http://qs321.pair.com?node_id=11118420

bojinlund has asked for the wisdom of the Perl Monks concerning the following question:

use strict; use warnings; use 5.010; # from documentation: # ... and each of these: print join(':', split(//, 'abc', 3)), "\n"; print join(':', split(//, 'abc', 4)), "\n"; # produces the output a:b:c . say $^V; say $^O; __DATA__ output: a:b:c a:b:c: v5.30.1

In the second call there is an extra empty string. I am using Windows 10.

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Re: Function Split, bug or error in the documentation?
by haukex (Bishop) on Jun 24, 2020 at 13:08 UTC

    AFAICT with a quick check, Perl has always behaved as your code shows. It appears this documentation bug was introduced with a rewrite of the split manpage for 5.16 in bd46758. The previous version did not have this issue, it said:

    Empty trailing fields, on the other hand, are produced when there is a match at the end of the string (and when LIMIT is given and is not 0), regardless of the length of the match. For example:
    print join(':', split(//, 'hi there!', -1)), "\n"; print join(':', split(/\W/, 'hi there!', -1)), "\n";
    produce the output 'h:i: :t:h:e:r:e:!:' and 'hi:there:', respectively, both with an empty trailing field.

    You should definitely open a bug report against perlfunc.pod.

Re: Function Split, bug or error in the documentation?
by soonix (Canon) on Jun 24, 2020 at 12:54 UTC
    Same here, (v5.26.1-1 linux). I assume it is documented in this part in split:
    An empty trailing field, on the other hand, is produced when there is a match at the end of EXPR, regardless of the length of the match (of course, unless a non-zero LIMIT is given explicitly, such fields are removed, as in the last example).
Re: Function Split, bug or error in the documentation?
by davies (Prior) on Jun 24, 2020 at 15:30 UTC
Re: Function Split, bug or error in the documentation?
by bojinlund (Prior) on Jul 04, 2020 at 11:15 UTC

    I am trying to understand split and its documentation. To do this I have implement split by using m{} and the variables @- and @+. By this I have found some problems

    This script shows some of them:

    use strict; use warnings; use 5.010; use Data::Dump qw(dump dd ddx); sub split_e { } split_e( // ); # Warning: Use of uninitialized value $_ in pattern match (m//) at pm_ +1.pl ... my @rv = split( //, '' ); # Warning: none my $str = '1-10,20'; my $pat = '(-)|(,)'; @rv = split( $pat, $str ); warn dump @rv; # (1, "-", undef, 10, undef , ",", 20) @rv = $str =~ m{$pat}g; warn dump @rv; # ("-", undef, undef, ",") while ( my $rv = $str =~ m{$pat}gc ) { for my $ix ( 0 .. 99 ) { if ( defined $-[$ix] ) { say sprintf '$ix= %d (%d,%d)<%s>', $ix, $-[$ix], $+[$ix], substr $str, $-[$ix], $+[$ix] - $-[$ix]; } } } say "Strawberry Perl $^V"; say $^O; __DATA__ output: $ix= 0 (1,2)<-> $ix= 1 (1,2)<-> $ix= 0 (4,5)<,> $ix= 2 (4,5)<,> Strawberry Perl v5.30.1 MSWin32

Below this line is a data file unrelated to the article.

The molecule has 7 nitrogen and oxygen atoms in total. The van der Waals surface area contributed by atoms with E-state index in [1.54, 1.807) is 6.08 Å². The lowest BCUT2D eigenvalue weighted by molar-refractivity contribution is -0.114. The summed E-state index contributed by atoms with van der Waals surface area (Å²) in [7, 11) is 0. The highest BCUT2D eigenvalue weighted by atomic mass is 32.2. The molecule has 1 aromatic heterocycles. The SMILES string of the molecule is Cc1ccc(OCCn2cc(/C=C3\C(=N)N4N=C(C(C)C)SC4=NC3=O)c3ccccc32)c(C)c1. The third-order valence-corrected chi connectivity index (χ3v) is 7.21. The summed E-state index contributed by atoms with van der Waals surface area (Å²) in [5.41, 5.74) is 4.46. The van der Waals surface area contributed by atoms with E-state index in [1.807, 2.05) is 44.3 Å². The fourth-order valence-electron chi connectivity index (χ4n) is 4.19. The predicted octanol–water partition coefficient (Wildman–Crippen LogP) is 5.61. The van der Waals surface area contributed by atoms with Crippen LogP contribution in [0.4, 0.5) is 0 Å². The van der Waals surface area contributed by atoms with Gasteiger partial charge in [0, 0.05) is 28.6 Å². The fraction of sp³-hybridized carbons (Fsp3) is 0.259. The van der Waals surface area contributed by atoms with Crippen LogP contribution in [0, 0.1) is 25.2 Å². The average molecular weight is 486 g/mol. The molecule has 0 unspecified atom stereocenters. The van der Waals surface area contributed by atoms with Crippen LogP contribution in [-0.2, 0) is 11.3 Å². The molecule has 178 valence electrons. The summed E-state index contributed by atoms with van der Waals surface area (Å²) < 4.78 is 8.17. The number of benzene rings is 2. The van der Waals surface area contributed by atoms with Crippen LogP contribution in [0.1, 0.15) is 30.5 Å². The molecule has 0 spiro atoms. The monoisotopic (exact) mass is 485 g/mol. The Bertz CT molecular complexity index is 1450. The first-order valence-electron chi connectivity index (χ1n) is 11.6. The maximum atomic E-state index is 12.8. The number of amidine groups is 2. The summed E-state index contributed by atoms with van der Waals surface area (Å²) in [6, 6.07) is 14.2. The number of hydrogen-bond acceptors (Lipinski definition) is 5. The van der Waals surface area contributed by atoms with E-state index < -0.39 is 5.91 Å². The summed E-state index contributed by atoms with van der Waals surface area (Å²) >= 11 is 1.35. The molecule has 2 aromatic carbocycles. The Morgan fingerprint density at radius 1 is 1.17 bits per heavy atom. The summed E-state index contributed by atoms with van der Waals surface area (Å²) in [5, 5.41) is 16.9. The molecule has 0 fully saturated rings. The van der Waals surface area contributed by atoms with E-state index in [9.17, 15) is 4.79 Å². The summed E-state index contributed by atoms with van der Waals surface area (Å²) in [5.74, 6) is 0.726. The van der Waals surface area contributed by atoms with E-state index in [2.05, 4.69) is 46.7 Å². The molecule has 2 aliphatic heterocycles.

Questions

    Magic in split

    This split_e( // ); gives the warning: Use of uninitialized value $_ in pattern match (m//) at pm_1.pl ... but this split( // ); does not.

    Is there some magic in split indicate by the /s in /PATTERN/ in the documentation?

    Bug in the variables @- and @+

    I find that the result from split, m{} and when using $-[$ix] $+[$ix] are inconsistent.

    Split gives (1, "-", undef, 10, undef , ",", 20).

    m{} gives ("-", undef, undef, ",").

    Using $-[$ix] $+[$ix] does not include the undefs

    Is this a bug in the last case?

      split_e( // ), short for split_e( $_ =~ m// ), performs a match operation. You want split_e( qr// ).

      split is an operator. And like all operators, it has full control over the syntax of its operands. split /.../, ... is functionally equivalent to split qr/.../, .... Keep in mind that split predates qr//.